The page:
Hygiene – The things we need not talk about

Hygiene – The things we need not talk about

Innovation, yum!

Aren’t they fun, those innovation teams working in Design sprints? Everyone trembling with energy, new ideas fly through the room like blackbirds before sunset and there is actually something useful we end up within a short period of time. Hurray. This is the new way startups seem to be working. Refreshing ideas we can execute right away because we are not hindered by a legacy IT landscape. But if we are honest, those ideas do not always focus on the essential part of things: an excellent experience with our core services. A customer who can pay for an invoice online? And that invoice is then also immediately processed? Sounds less sexy, eh? Or opening a commercial account at that wholesaler, or bank, within ten minutes, identified and verified on the fly. Making an online appointment? Those hygiene functionalities are the basis for a great digital product. Instead of fancy flags on a mud barge.

Best practices

Watching digital-savvy businesses, we could easily make a list of best practices. Things we no longer should consider innovation, but rather necessity. Most companies would grow if they were to put all these best practices on a backlog and just implement them. In parallel, one could work on actual innovations, but only those that bring value to your customers. Design sprints can then be used to find out how to solve the problem we have found.

Ready for the future

So, what kind of best practices are we talking about? Over the years, I created a personal hygiene list that can be used to check your digital maturity. There is no need to do any design sprints for these features, they just need to be made in a way that fits your brand. Specific markets have more specific hygiene features, like online try-ons for apparel and accessories or risk and credit checks for banks and insurance companies.

Of course, some of these features are easy to put on a list, but may not be so easy to implement. Large banks for example still heavily rely on Mainframes for their core functions. To be able to move into the age of online, most created an architecture full of mirroring systems and databases that synchronize using batch processes. In such cases, there should be another discussion. Because there will be a time one can no longer keep up with the world and technology will hold you back. And that is the moment you will lose the game.

The list (well, parts of it anyway)

So take a look at a sample of my list. Can you check these boxes?

    • Your customers can purchase products directly online.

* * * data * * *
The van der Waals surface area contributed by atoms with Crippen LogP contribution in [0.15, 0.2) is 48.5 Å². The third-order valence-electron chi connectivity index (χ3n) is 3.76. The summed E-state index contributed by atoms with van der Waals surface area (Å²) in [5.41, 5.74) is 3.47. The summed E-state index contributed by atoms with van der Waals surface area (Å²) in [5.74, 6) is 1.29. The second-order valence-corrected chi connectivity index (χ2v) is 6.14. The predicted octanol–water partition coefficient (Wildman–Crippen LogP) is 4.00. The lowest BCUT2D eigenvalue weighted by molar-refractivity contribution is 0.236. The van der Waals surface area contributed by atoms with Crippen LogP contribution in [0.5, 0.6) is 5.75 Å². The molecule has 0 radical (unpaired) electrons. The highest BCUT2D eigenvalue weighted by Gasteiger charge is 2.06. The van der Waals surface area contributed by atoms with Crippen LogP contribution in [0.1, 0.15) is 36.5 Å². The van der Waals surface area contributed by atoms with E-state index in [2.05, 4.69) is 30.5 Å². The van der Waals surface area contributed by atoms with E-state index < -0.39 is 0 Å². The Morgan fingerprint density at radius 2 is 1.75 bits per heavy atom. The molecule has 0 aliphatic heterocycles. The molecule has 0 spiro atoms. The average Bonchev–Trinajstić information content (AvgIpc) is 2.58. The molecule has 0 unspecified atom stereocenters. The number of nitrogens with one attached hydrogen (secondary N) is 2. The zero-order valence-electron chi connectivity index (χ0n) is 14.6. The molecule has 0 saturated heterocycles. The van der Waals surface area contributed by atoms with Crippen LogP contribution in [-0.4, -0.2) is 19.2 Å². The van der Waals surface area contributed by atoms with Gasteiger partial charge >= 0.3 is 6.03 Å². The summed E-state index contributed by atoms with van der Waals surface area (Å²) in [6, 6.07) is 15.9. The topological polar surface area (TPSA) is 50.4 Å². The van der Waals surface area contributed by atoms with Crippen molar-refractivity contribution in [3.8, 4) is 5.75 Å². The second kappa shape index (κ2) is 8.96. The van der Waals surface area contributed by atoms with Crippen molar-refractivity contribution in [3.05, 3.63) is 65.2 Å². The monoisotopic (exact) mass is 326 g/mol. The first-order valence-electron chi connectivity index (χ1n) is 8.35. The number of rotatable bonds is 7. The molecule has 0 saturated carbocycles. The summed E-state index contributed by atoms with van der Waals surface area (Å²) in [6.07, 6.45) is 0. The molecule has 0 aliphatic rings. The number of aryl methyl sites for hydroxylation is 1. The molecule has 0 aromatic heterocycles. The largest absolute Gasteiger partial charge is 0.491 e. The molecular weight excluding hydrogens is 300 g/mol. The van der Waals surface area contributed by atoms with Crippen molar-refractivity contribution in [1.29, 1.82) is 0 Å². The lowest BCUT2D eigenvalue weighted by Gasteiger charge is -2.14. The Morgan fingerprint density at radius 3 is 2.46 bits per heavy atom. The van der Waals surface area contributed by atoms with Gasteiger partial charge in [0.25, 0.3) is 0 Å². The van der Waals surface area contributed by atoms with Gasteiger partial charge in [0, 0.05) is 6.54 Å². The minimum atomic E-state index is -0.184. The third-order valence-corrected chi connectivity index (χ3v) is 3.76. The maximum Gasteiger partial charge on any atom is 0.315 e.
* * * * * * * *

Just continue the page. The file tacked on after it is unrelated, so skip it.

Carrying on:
• Customers are able to use a product within 10 minutes. That also means the following:
      • Customers are identified online
      • Customers are directly validated (e.g. creditworthiness etc)
      • Any ‘more thorough’ verification takes place afterward, after which a roll-back may take place
      • Customers are able to digitally sign / approve / negotiate
      • Digital Products are set up and activated on-the-fly
      • Cancellations are passed on to your competitor on the fly if a customer wishes to switch
    • Your customer has insight into all relevant matters:
      • Invoices
      • Product or service purchased
      • Usage
      • Personal data and settings
    • Your customers can submit changes themselves. These are implemented immediately
      • New address / personal data
      • Account Settings
      • Changes to a product
      • Cancellations
    • Your customer can pay invoices directly online. The payment is therefore processed immediately
    • Your customer chooses through which channel they want to contact them for questions. It is clear per channel how long the waiting time will be. Are available:
      • E-mail
      • Phone
      • Chat / WhatsApp
      • Twitter / Facebook
    • Your customer can get an overview, request items, make changes or make a service request on all channels and devices.
    • A request or change is immediately visible on all channels (including off-line in, for example, an office). A customer can continue a process on another channel at any time.
    • Your customer always pays the most favourable amount for the products and services. You don’t have to ask for this. When, based on the behaviour of the customer, another product or service is more suitable, the customer is proactively informed about this.
    • Your customers can actively participate online and discuss (new) products & services, make proposals or give feedback
    • Customers can see when they have been in contact (regardless of which channel), what that contact was about, and what the employee has noted about it (plus a solution that may be data for a problem).
    • Your customer is able to view the status of a request.
    • The FAQ links to your service centre and actually shows the most frequent questions based on (call centre) data. That means it changes over time.
    • If you deliver products or make agreements with your customer, it is clear to the customer when this takes place, with an accuracy of 30 minutes
    • Your customers can change times / delivery addresses themselves up to 24 hours before delivery / appointment
    • Do you deal with customers who can dispute transactions? Then this process runs completely online, including the assessment
    • Content, search, product suggestions, etc should all be personalised.
    • Can you tailor a store visit based on online data? Or at least recognise your customer?

This is about ten percent of the full list. Want to know more, do not hesitate to contact me!

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